Brow Beat

Can Taylor Swift Really Just Rerecord Her Songs to Stick It to Scooter Braun?

US singer Taylor Swift (C) waits to walk the red carpet as she arrives for the 2019 Billboard Music Awards at the MGM Grand Garden Arena on May 1, 2019, in Las Vegas, Nevada. (Photo by Bridget BENNETT / AFP)        (Photo credit should read BRIDGET BENNETT/AFP/Getty Images)
If she changed her name to a symbol, what would it be?
Bridget Bennet/Getty Images

For Taylor Swift fans, the acquisition of the star’s former label, Big Machine Label Group, by longtime Swift antagonist Scooter Braun’s Ithaca Holdings LLC has created something of an ethical dilemma. Can Swifties feel comfortable listening to their icon’s pre-Lover back catalog when they know its royalties will trickle into coffers of a man Swift herself accused of “incessant, manipulative bullying”? Kelly Clarkson took to Twitter to make an interesting suggestion: that the pop star rerecord and rerelease her first albums in order to get around Braun’s ownership.

Braun, who is well known in the music industry for managing Kanye West at the peak of the rapper’s tiff with Swift, now owns the master recordings of Swift’s entire six-album catalog and stands to collect royalties on everything she released prior to signing with Universal Music Group in 2018. Swift is known for speaking out against unfair conditions in the music industry and lamented Braun’s purchase of her work in a Tumblr post, calling it “my worst case scenario,” and the product of an industry led by executives for whom “the term ‘loyalty’ is clearly just a contractual concept.” The celebrity social media landscape has effectively fractured between the Braun and Swift camps, with many pop artists joining Swift to decry the power that labels have over an artist’s work.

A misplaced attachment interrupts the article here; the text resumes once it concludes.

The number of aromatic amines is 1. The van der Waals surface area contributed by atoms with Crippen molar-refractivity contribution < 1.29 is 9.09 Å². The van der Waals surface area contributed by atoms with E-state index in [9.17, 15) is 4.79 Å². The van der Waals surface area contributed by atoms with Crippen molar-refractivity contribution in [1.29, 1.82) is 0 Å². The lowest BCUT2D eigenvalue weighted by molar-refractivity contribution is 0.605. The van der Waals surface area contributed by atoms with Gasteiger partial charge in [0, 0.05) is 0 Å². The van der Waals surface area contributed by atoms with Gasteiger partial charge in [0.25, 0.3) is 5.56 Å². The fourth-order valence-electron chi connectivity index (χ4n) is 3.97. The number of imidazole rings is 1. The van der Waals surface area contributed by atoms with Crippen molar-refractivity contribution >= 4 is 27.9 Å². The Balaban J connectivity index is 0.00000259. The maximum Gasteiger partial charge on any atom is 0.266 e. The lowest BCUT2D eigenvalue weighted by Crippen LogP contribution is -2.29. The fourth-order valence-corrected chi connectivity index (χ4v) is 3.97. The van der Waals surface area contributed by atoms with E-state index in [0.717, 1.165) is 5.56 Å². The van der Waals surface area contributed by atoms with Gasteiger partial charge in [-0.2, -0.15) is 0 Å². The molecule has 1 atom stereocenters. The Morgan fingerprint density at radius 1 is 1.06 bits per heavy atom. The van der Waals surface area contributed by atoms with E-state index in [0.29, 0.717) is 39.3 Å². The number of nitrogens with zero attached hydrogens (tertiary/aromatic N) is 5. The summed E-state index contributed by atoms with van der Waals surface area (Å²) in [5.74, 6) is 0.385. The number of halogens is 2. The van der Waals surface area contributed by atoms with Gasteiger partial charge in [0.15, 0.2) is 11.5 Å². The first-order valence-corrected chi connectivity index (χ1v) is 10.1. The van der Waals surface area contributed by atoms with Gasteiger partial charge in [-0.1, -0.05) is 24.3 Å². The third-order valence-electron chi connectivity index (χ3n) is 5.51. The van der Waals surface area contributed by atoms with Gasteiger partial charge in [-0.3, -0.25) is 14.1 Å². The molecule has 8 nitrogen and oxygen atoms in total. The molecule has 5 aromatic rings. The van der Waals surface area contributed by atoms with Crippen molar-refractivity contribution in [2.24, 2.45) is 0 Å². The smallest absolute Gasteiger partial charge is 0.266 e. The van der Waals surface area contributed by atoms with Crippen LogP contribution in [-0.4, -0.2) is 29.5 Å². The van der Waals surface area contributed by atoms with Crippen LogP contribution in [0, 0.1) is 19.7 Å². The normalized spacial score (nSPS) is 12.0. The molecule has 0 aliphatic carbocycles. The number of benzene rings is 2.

If Swift were to take Clarkson’s advice and rerecord her catalog in order to get around the copyright on the masters, she wouldn’t be the first to try the tactic. Prince threatened to pursue a similar route during a label dispute that ultimately lasted 18 years and saw the artist change his name into a symbol in protest. Indeed, the artist released a rerecording of “1999” shortly after Warner Bros. distributed a single version to radio stations. From Chuck Berry to Tracy Chapman to Def Leppard to early-aughts JoJo, there is a long history of artists rerecording their hits in order to renegotiate their rights and claim their royalties.

Swift’s status and voice in the music industry have made her into something of a Prince-like figure, though I doubt she would go as far as to change her name over the dispute. (If she did, it would surely be an emoji.) It would definitely be interesting to see how a 2019 Taylor Swift would approach her early career cross-over country hits, and a move from her could inspire a change in industry practice. It wouldn’t be the first time.